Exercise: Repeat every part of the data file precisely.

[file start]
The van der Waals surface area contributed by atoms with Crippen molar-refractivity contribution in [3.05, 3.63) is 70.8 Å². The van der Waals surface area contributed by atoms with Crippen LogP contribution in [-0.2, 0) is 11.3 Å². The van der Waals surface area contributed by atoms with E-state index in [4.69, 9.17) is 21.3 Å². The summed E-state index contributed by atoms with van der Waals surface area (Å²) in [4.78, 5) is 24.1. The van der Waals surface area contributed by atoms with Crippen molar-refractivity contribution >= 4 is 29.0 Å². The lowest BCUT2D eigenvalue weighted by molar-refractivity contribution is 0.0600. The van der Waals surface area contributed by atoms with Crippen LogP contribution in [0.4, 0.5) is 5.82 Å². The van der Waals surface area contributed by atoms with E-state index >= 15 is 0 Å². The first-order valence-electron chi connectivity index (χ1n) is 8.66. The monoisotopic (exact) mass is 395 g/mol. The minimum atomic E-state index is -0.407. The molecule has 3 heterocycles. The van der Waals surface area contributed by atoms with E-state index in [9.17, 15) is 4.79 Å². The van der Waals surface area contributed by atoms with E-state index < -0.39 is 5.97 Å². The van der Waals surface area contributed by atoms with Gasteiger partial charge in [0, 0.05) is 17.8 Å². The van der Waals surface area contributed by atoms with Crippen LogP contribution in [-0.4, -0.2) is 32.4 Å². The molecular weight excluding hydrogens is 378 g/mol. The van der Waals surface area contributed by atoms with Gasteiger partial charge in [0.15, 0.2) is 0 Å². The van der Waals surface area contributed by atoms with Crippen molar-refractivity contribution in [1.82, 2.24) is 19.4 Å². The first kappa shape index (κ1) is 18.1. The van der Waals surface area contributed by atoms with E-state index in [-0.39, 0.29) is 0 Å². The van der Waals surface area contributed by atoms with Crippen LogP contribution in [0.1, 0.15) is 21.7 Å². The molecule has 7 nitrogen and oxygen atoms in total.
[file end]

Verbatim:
The van der Waals surface area contributed by atoms with Crippen molar-refractivity contribution in [3.05, 3.63) is 70.8 Å². The van der Waals surface area contributed by atoms with Crippen LogP contribution in [-0.2, 0) is 11.3 Å². The van der Waals surface area contributed by atoms with E-state index in [4.69, 9.17) is 21.3 Å². The summed E-state index contributed by atoms with van der Waals surface area (Å²) in [4.78, 5) is 24.1. The van der Waals surface area contributed by atoms with Crippen molar-refractivity contribution >= 4 is 29.0 Å². The lowest BCUT2D eigenvalue weighted by molar-refractivity contribution is 0.0600. The van der Waals surface area contributed by atoms with Crippen LogP contribution in [0.4, 0.5) is 5.82 Å². The van der Waals surface area contributed by atoms with E-state index >= 15 is 0 Å². The first-order valence-electron chi connectivity index (χ1n) is 8.66. The monoisotopic (exact) mass is 395 g/mol. The minimum atomic E-state index is -0.407. The molecule has 3 heterocycles. The van der Waals surface area contributed by atoms with E-state index in [9.17, 15) is 4.79 Å². The van der Waals surface area contributed by atoms with E-state index < -0.39 is 5.97 Å². The van der Waals surface area contributed by atoms with Gasteiger partial charge in [0, 0.05) is 17.8 Å². The van der Waals surface area contributed by atoms with Crippen LogP contribution in [-0.4, -0.2) is 32.4 Å². The molecular weight excluding hydrogens is 378 g/mol. The van der Waals surface area contributed by atoms with Gasteiger partial charge in [0.15, 0.2) is 0 Å². The van der Waals surface area contributed by atoms with Crippen molar-refractivity contribution in [1.82, 2.24) is 19.4 Å². The first kappa shape index (κ1) is 18.1. The van der Waals surface area contributed by atoms with E-state index in [-0.39, 0.29) is 0 Å². The van der Waals surface area contributed by atoms with Crippen LogP contribution in [0.1, 0.15) is 21.7 Å². The molecule has 7 nitrogen and oxygen atoms in total.